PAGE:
A 2018 report by the World Health Organization suggested that CBD may help treat symptoms relating to conditions such as cancer, Parkinson’s disease, multiple sclerosis (MS), anxiety, depression, insomnia and Alzheimer’s disease.
However, it also notes that this research is still in the early stages, and that more studies are needed before conclusions can be drawn on whether CBD is effective.
CBD’s popularity has been given a boost by the fact that two CBD-containing medicines have been approved for prescription use by the NHS in England: Epidyolex, which has been found to reduce the number of seizures in children with severe epilepsy, and Sativex, which contains a mixture of CBD and THC, and is licensed for treatment of muscle stiffness and spasms in people with MS.
Does CBD work?
Harry Sumnall, Professor in Substance Use at Liverpool John Moores University, says: “In terms of the products found in shops, there’s virtually no evidence to support the claims made for a lot of them. There’s a lot of marketing that says CBD is a ‘miracle of the modern age’; however, the marketing has actually overtaken the evidence of what it’s effective for.”
“In terms of the products found in shops, there’s virtually no evidence to support the claims made for a lot of them.”
Harry Sumnall, Professor in Substance Use at Liverpool John Moores University
Professor Sumnall argues that while it could be effective for some people, in some of these cases the results could be caused by the placebo effect (where the patient’s belief in a treatment makes them feel better). The placebo effect can be powerful, but Professor Sumnall warns that if people try CBD oil instead of speaking to their doctor, it could cause a problem.
The biggest difference between CBD used in clinical trials and in stores is the dose. Research has shown that some products contain very little CBD (or even none at all). Others contain THC or other illegal drugs, or even alcohol instead of CBD. By contrast, in clinical trials the CBD is purified, manufactured to a very high standard and given at a much higher dose. It is also taken regularly and under medical supervision.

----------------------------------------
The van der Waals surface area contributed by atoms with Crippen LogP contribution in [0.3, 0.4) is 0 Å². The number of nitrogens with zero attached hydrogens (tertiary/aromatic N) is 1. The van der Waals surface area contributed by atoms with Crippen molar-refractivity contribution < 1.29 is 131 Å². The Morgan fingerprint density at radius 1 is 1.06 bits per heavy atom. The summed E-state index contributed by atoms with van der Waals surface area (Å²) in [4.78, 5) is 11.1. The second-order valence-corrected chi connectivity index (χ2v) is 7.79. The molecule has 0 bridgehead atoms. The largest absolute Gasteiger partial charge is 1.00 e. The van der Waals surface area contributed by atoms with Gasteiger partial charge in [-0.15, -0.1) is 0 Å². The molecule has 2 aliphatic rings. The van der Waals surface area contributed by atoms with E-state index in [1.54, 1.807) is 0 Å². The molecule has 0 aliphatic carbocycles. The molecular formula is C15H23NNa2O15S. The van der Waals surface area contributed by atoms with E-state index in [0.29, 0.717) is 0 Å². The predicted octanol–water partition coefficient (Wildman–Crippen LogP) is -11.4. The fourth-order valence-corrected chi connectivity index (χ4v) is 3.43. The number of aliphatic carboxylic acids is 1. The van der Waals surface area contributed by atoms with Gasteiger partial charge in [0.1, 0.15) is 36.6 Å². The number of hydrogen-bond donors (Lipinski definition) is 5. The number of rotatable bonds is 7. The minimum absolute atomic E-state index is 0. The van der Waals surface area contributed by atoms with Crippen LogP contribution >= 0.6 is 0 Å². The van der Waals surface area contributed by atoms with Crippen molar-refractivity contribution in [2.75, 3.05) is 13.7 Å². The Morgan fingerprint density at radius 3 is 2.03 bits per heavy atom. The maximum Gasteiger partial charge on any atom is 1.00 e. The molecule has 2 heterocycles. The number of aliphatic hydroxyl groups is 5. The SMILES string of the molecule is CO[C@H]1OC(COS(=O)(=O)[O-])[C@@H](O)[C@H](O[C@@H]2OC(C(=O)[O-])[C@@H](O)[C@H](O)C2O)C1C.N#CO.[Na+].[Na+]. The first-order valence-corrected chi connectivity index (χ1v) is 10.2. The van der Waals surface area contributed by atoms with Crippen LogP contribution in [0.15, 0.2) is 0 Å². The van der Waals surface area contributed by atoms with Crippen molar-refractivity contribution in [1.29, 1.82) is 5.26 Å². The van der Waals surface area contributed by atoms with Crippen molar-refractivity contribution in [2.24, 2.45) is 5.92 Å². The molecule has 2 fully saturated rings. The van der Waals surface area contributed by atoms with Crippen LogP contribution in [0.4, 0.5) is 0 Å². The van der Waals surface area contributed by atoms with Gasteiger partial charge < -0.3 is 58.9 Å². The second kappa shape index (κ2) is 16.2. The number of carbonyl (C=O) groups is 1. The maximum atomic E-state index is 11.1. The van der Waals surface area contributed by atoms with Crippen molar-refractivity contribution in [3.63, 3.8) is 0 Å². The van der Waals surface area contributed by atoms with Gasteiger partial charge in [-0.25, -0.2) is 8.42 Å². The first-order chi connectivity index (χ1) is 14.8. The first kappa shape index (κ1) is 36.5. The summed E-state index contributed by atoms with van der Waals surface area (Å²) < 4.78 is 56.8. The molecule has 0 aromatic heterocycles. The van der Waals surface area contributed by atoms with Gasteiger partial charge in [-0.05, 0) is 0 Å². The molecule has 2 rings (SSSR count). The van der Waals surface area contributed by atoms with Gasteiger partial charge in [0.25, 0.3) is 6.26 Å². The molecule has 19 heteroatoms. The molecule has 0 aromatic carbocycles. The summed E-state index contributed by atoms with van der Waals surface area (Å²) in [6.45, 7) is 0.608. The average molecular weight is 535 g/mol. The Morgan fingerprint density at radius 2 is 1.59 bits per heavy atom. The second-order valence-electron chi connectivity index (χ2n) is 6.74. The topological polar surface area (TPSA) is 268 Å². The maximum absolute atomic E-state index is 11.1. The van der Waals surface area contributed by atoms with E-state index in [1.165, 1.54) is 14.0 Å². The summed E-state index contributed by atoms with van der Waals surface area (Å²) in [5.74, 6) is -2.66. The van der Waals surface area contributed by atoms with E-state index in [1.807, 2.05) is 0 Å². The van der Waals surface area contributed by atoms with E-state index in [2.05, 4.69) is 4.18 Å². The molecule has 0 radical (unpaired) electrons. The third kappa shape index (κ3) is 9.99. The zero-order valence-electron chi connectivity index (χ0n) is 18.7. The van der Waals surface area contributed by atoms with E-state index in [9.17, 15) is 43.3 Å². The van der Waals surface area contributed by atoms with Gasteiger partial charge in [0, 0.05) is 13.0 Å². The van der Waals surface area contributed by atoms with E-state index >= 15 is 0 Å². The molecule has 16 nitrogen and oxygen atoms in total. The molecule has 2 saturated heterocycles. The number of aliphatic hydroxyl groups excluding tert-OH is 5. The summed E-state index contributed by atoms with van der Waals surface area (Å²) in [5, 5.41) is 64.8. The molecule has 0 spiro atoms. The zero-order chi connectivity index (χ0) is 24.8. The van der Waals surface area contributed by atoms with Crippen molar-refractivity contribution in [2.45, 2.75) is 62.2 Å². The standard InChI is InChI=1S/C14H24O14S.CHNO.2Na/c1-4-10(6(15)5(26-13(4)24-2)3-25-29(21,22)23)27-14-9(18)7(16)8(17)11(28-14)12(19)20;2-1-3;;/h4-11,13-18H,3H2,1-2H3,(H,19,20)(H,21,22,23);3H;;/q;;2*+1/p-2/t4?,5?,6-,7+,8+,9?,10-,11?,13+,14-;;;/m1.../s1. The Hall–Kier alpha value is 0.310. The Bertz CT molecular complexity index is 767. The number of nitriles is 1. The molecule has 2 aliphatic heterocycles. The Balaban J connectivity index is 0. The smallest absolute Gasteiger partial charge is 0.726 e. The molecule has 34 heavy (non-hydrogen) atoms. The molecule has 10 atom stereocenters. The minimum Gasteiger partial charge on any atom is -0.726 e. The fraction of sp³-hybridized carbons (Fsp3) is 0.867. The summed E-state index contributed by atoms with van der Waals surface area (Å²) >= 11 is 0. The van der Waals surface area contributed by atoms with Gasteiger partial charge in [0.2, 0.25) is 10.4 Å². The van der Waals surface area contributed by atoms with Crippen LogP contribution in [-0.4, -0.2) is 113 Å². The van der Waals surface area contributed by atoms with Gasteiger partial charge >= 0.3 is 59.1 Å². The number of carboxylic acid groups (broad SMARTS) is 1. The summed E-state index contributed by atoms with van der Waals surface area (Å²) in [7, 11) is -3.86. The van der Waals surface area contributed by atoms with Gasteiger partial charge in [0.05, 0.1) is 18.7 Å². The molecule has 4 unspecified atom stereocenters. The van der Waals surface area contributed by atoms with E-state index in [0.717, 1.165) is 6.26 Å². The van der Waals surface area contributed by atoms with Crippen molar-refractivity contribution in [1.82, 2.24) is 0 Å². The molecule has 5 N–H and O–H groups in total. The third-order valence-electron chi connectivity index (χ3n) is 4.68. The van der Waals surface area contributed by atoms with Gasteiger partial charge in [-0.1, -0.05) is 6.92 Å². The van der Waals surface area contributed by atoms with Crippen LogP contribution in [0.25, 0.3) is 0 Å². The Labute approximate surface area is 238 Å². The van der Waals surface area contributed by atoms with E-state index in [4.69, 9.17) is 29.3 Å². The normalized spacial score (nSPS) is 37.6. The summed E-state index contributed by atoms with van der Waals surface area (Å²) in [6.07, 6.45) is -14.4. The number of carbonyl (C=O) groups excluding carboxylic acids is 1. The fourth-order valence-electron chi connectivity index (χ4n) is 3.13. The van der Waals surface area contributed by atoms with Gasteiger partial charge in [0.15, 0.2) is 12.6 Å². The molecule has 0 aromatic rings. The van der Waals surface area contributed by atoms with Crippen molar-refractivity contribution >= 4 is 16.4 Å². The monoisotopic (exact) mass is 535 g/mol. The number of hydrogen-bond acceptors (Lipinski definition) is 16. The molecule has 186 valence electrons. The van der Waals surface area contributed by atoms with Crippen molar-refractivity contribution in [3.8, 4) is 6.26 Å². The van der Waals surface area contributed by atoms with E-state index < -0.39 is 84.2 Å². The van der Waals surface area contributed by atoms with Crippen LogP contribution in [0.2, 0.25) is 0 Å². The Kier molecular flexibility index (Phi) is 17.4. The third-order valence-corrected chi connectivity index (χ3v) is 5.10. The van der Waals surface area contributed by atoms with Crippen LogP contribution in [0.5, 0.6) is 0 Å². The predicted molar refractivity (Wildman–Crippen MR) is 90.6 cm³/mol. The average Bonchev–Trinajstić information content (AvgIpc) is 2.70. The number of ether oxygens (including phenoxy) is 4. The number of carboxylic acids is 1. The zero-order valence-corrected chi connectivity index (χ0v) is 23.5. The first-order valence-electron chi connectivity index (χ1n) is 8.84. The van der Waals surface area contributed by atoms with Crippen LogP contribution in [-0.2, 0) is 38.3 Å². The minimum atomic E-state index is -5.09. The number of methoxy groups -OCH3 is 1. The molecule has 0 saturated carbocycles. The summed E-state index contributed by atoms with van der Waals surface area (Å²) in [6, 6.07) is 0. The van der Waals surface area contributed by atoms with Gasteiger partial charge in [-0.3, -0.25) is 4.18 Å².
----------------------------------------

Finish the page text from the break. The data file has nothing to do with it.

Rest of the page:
Since 2016, any CBD product that is presented as having medicinal value must be licensed and regulated as a medicine, regardless of whether it is actually effective. Manufacturers must follow very specific and robust rules around production, packaging and the information provided.
But so far, Professor Sumnall points out, CBD products in shops are marketed as food supplements, not medicines, so none of them have gone through this process.
Can CBD help the heart?
Inflammation is part of the process that leads to many diseases, including coronary heart disease, high blood pressure and stroke, and there is some evidence that CBD has anti-inflammatory properties. Other studies have suggested that CBD can have a protective effect on the heart: this has been proven in rats after a heart attack and in mice with some of the heart damage associated with diabetes. But because these studies are often based on findings in a lab or in animals, not in humans, we cannot yet be confident that CBD will benefit the human heart.
There is ongoing research into the use of purer forms of CBD for a variety of conditions, including heart and circulatory diseases and, in particular, diseases of the heart muscle, including myocarditis and some types of cardiomyopathy.
Some of this work is still in animals, and much more research is needed before we can definitively say that CBD can help in this area.
“It’s clear that CBD has potential,” says Professor Sumnall, “but we’re at a very early stage of that research.”
- Always talk to your doctor if you’re thinking about taking a CBD product to supplement your existing treatment.
Meet the expert
Harry Sumnall is a Professor in Substance Use at the Public Health Institute, Liverpool John Moores University. He was a member of the UK Government’s Advisory Council on the Misuse of Drugs between 2011 and 2019.